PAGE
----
Article

Is there a motherhood penalty affecting promotion at work?

The hidden costs of flexibility

Irina Fernandez-Lozano, Juan-Ignacio Martínez-Pastor e Teresa Jurado-Guerrero, UNED; M. José González, UPF;

Women with children do not face a direct penalty with regard to promotion to positions of responsibility. However, the people who are penalised with regard to promotion are those workers – men and women alike – who opt for more a more flexible working day through a reduction in working hours or through teleworking. The penalty, therefore, is an indirect one. If mothers are promoted to a lesser extent it is because they are more likely to opt for flexibility in working hours, job functions and job and employment conditions.
Key points
  • 1
       Contrary to what one might think, under the same employment conditions, women workers with children have higher scores for promotion at work than men without children. The explanation lies in the women being perceived as more competent at their work.
  • 2
       Those candidates (men or women) who telework two days per week receive lower scores for being promoted at work than their counterparts who work every day from the office.
  • 3
       People working reduced hours are worse positioned for promotion at work than those who work the 40 or more -hours per week.
  • 4
       The research analyses upward promotion to intermediate positions with supervision responsibility, not to senior management posts, in medium- and large-sized Spanish companies.
  • 5
       An experimental methodology is used that avoids social desirability biases.
Labour flexibility affects promotion at work
Labour flexibility affects promotion at work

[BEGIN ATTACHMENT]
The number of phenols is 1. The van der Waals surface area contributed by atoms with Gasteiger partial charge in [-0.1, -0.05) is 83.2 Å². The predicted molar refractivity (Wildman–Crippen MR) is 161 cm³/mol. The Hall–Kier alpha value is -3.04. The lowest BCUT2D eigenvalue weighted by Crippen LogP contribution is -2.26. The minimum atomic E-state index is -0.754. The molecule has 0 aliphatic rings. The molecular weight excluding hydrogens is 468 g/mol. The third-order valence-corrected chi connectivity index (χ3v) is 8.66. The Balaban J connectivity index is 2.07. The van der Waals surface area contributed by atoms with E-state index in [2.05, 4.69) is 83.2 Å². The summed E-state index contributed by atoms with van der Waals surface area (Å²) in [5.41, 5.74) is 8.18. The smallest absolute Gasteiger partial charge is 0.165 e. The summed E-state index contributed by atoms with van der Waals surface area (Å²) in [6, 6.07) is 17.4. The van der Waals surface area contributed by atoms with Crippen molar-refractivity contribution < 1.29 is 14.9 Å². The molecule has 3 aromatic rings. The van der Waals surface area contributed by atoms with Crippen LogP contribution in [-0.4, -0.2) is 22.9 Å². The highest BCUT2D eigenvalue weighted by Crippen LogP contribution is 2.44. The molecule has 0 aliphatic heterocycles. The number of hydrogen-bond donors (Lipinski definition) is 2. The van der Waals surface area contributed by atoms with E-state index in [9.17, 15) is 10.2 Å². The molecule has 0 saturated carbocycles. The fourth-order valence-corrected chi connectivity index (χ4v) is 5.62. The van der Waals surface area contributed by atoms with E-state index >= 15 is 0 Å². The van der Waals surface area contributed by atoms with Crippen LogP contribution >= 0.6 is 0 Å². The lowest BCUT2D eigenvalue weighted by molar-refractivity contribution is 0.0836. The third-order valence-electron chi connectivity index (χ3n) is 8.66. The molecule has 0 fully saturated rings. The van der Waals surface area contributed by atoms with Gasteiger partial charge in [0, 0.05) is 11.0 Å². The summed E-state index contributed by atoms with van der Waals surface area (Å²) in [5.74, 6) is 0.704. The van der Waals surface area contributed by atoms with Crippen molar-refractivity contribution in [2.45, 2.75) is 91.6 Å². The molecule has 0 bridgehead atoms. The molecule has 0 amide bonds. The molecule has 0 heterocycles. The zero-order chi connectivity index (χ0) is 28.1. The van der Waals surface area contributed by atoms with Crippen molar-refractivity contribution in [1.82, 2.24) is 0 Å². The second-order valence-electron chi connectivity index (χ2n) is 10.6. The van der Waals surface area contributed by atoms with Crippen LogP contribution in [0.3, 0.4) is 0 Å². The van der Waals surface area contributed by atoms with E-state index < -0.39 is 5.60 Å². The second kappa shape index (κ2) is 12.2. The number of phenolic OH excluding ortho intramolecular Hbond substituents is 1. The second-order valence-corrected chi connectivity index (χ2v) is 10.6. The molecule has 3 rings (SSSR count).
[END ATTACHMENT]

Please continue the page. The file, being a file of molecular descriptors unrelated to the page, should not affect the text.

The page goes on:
Given the same aptitudes, when evaluating people for promotion, there is a greater penalty attached to having a reduced working day than to being a woman or to having children. In other words, the fact of being a women or having children did not penalise or reduce the probabilities of promotion within the company per se. However, an indirect penalty does exist: one of the reasons that mothers are promoted less is because they are the people who most opt for flexible working hours and working conditions.

Classification

Tags

Subject areas

Related content

Infodata

Digital Economy and Society Index

Spain stands at the head of the countries of the EU-27 in the global computation of digital society indicators (connectivity, Internet use, etc). Portugal, however, is situated at the tail end.

Infodata

PhD qualifications by different branches of knowledge and by sex

While the participation of female PhD holders in Portugal is situated above the EU‑27 average in all fields of knowledge considered, in Spain the participation of female PhD holders is situated below the European average in the fields of art, humanities and social sciences.

Article

Portugal, Social Balance Sheet 2021 - A portrait of the country and of the pandemic

“Portugal, Social Balance Sheet” is an annual report that analyses poverty and social exclusion in Portugal.

You may also find interesting

Portugal, Social Balance Sheet 2021 - A portrait of the country and of the pandemic

Article

Portugal, Social Balance Sheet 2021 - A portrait of the country and of the pandemic


Social inclusion

“Portugal, Social Balance Sheet” is an annual report that analyses poverty and social exclusion in Portugal.

How have covid-19 prevention measures affected professionals working at nursing homes?

Article

How have covid-19 prevention measures affected professionals working at nursing homes?


Social inclusion

The impact of covid-19 on older people in nursing homes has been thoroughly researched, but less is known about the impact on health professionals.

The pandemic and the labour market: What we know a year later

Article

The pandemic and the labour market: What we know a year later


Social inclusion

More than one year into the pandemic, employment and hours worked are still lower than in the pre-pandemic period. This article uses secondary data from the Labour Force Survey, conducted by Statistics Portugal, and data on the registrations at Public Employment Offices (Instituto para o Emprego e Formação Profissional).